Seventh Circuit is latest Federal Court to Limit ADA Protection for Obesity

Regulators, judges and academics have all been vexed over the issue of whether obesity, not caused by an underlying physiological condition, is a disability covered by the Americans with Disabilities Act (ADA). Notwithstanding existing EEOC Enforcement Guidance that obesity is in and of itself protected under the ADA, the Seventh Circuit Court of Appeals recently weighed in on the issue and held obesity is not an ADA-protected disability unless it is caused by a physiological disorder or condition.

Factual Background

In Richardson v. Chicago Transit Authority, No. 17-3508, decided on June 12, 2019, the Court addressed the plight of a CTA driver whose weight increased from 350 pounds in 2005 to 566 pounds in 2009. The plaintiff offered no evidence that his obesity was caused by an underlying physiological condition.

As a result of his weight gain, the CTA required the plaintiff to submit to a special assessment in September of 2010 to determine whether he could drive a CTA bus in a safe and reliable manner. The examiners noted that due to his weight, he was unable to make hand-over-hand turns; he cross-pedaled, meaning his foot was on the gas and brake at the same time; he could not see the floor of the bus from his seat; and part of Richardson's body hung off the driver's seat, which deflated when he sat. The seats themselves were not designed for individuals over 400 pounds. As a result of the special assessment, the CTA determined that Richardson could not adhere to all CTA operating procedures and could not safely operate a bus. The plaintiff then sued, alleging the CTA discriminated against him on the basis of his obesity or, alternatively, that the decision-makers at the CTA perceived him as disabled.

The Court's Legal Analysis

The Seventh Circuit joined the Eighth, Sixth and Second Circuits with respect to its primary holding that a physiological condition must cause obesity before it is protected under the ADA. The Seventh Circuit began its analysis with a consideration of the statutory definition of "disability" and the EEOC's interpretation of "impairment", which is not a defined term under the ADA. The EEOC, in its regulations, defines impairment as follows: "Any physiological disorder or condition, cosmetic disfigurement or anatomical loss affecting one or more body systems, such as neurological, musculoskeletal, special sense organs, respiratory, cardiovascular, reproductive, digestive, genitourinary, immune, circulatory, hemic, lymphatic, skin and endocrine," 29 CFR Section 1630.2 (h)(1).

The Seventh Circuit also considered the judicial deference that should be given under either the Chevron and Skidmore standards to the EEOC's Interpretative Guidance, which provides obesity alone is an impairment. The plaintiff argued for a higher level of deference (Chevron deference) for the conclusion found in the EEOC's guidance, but the Seventh Circuit noted the Chevron deference generally is reserved for determinations of administrative agencies that engage in formal rule-making, and the EEOC's guidance does not meet that standard.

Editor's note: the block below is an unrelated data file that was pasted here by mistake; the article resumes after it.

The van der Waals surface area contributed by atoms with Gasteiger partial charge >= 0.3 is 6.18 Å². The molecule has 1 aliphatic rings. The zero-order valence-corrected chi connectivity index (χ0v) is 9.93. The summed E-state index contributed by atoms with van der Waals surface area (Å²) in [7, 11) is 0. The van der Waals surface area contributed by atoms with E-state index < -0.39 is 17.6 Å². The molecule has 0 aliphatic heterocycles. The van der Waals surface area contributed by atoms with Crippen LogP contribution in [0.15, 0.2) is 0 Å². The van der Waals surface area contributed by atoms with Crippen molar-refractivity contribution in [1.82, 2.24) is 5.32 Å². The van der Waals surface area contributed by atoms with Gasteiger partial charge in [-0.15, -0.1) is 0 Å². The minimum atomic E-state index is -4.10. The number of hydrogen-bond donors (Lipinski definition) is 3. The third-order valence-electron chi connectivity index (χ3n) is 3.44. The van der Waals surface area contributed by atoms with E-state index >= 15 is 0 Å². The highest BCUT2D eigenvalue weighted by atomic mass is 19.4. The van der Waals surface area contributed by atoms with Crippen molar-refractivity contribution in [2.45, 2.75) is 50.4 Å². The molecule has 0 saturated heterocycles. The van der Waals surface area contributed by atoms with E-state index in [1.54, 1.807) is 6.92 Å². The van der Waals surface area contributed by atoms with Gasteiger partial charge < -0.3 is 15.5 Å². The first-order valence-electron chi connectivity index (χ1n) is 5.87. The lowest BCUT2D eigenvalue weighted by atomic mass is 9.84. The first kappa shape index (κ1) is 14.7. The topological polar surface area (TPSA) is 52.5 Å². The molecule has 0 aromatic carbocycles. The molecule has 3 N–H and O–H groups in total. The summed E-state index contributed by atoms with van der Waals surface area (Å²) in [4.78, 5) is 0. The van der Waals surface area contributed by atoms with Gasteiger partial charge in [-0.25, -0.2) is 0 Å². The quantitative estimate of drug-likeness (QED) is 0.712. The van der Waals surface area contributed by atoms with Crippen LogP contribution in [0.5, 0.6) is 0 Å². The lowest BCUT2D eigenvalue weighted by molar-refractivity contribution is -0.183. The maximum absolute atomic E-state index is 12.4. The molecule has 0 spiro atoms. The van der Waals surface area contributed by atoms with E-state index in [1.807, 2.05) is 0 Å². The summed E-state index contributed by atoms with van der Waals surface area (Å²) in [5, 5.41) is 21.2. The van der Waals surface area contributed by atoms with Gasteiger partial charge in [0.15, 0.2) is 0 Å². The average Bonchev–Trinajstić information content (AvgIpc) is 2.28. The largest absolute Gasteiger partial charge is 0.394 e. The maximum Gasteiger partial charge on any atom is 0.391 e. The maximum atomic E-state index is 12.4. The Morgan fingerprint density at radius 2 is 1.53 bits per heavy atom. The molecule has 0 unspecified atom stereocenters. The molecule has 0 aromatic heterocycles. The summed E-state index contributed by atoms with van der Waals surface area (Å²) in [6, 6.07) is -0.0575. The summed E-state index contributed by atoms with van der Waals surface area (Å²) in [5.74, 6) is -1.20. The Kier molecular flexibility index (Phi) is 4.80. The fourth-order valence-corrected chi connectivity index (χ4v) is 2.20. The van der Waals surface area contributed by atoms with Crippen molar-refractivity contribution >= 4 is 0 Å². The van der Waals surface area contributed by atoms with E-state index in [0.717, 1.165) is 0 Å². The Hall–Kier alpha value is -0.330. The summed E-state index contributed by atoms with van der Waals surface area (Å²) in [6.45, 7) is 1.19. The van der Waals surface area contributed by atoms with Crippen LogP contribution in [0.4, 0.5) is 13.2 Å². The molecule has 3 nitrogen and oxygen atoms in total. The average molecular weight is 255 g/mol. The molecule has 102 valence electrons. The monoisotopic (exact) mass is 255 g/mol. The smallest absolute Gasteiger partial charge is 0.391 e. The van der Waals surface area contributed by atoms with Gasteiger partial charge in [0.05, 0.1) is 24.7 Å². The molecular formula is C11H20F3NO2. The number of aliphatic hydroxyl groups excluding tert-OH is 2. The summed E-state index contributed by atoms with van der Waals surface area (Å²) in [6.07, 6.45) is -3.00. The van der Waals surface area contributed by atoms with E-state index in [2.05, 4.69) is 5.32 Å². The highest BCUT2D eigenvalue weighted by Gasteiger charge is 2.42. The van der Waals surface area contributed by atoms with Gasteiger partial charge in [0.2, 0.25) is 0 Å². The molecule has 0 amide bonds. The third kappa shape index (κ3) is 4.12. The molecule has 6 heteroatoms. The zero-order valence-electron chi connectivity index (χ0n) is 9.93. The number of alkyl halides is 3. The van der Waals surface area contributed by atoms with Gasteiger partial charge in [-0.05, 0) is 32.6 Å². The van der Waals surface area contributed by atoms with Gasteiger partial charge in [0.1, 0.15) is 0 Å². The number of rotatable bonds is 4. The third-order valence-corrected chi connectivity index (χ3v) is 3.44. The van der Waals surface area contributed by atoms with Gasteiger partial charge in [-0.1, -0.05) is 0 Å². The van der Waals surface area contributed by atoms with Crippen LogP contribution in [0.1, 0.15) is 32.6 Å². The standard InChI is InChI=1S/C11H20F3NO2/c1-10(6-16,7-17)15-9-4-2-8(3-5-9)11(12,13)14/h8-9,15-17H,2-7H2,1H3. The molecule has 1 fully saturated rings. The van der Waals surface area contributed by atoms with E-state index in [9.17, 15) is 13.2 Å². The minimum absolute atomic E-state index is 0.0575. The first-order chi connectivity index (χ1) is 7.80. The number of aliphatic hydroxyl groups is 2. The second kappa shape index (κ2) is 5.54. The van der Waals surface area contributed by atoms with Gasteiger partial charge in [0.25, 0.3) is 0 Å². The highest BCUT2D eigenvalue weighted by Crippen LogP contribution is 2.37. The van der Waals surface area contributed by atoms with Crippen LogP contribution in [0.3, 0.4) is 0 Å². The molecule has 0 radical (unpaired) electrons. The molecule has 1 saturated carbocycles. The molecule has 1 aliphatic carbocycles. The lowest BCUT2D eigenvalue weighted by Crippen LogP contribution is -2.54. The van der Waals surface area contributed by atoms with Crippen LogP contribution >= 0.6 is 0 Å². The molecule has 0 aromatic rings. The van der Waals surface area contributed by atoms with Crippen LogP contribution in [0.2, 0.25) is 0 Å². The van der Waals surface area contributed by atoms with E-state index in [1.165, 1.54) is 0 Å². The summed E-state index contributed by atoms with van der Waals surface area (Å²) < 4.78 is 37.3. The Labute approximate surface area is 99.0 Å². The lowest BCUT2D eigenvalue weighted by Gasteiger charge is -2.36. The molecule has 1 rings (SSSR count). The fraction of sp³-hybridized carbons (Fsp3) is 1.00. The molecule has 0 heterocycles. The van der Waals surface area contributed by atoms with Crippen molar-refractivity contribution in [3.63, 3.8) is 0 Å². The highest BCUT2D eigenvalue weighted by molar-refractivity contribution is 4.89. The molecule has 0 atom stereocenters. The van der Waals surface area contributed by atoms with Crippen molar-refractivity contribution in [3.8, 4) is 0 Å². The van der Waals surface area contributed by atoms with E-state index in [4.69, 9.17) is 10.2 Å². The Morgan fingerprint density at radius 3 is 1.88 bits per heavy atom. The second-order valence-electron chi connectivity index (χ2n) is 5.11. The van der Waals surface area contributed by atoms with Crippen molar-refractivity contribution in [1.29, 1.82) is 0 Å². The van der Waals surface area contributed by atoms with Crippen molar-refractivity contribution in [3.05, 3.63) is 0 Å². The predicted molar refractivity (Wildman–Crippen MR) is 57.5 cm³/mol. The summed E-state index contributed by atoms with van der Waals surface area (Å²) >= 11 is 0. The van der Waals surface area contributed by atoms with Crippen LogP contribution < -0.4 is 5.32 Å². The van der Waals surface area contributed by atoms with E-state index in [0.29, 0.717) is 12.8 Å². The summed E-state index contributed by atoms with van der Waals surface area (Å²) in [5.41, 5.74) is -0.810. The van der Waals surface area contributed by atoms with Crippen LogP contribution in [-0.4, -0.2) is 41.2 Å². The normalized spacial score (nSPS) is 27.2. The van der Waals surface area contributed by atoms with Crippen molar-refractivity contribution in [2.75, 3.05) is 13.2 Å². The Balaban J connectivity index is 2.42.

Plaintiff also argued that the Court should have viewed the issue through the lens of the Americans with Disabilities Act Amendments Act (ADAAA), and the definition of "impairment" should be interpreted broadly. The Seventh Circuit disagreed, noting that while Congress criticized the Supreme Court's understanding of "substantially limits a major life activity," it says nothing about judicial interpretation of "impairment." The Seventh Circuit noted that even after the ADAAA, the definition of a physical impairment remains "inextricably tied" to a physiological condition or impairment.

Ultimately, the Seventh Circuit found that an individual's weight is generally a physical characteristic that qualifies as an impairment only if it falls outside the normal range and it occurs as a result of a physiological disorder. Referencing in favorable terms the reasoning from the Eighth Circuit, the Seventh Circuit noted that the EEOC Interpretive Guidance in its entirety supports this conclusion because other conditions, such as pregnancy that are not the result of a physiological disorder, also are not considered impairments. It was the EEOC's own regulatory definition of an impairment as a "physiological disorder or condition" that drove the Seventh Circuit's discussion and its ultimate conclusion. Even in the face of the determination from the American Medical Association that obesity is a disease, the Court refused to go down that rabbit hole, noting that as many as 39.8 percent of the American adult population could be considered obese under the AMA's standards and, thus, automatically have an ADA impairment.

The Seventh Circuit also engaged in an interesting discussion of the "perceived as" prong of ADA analysis. The Court noted that a plaintiff in Richardson's situation must present sufficient evidence to permit a reasonable jury to infer that the CTA perceived his extreme obesity was caused by an underlying physiological disorder or condition. In this regard, the Seventh Circuit found Richardson's evidence lacking. There has been no indication at this time whether Richardson and his counsel will appeal the decision.


As previously mentioned, this latest decision means four of the eleven federal courts of appeal have now adopted the interpretation that obesity must be caused by a physiological condition for it to be protected under the ADA—notwithstanding the official EEOC guidance. The issue remains officially unresolved in the remaining regions of jurisdiction; however, the trend clearly suggests a similar outcome should the issue be presented in any of the remaining federal circuits.

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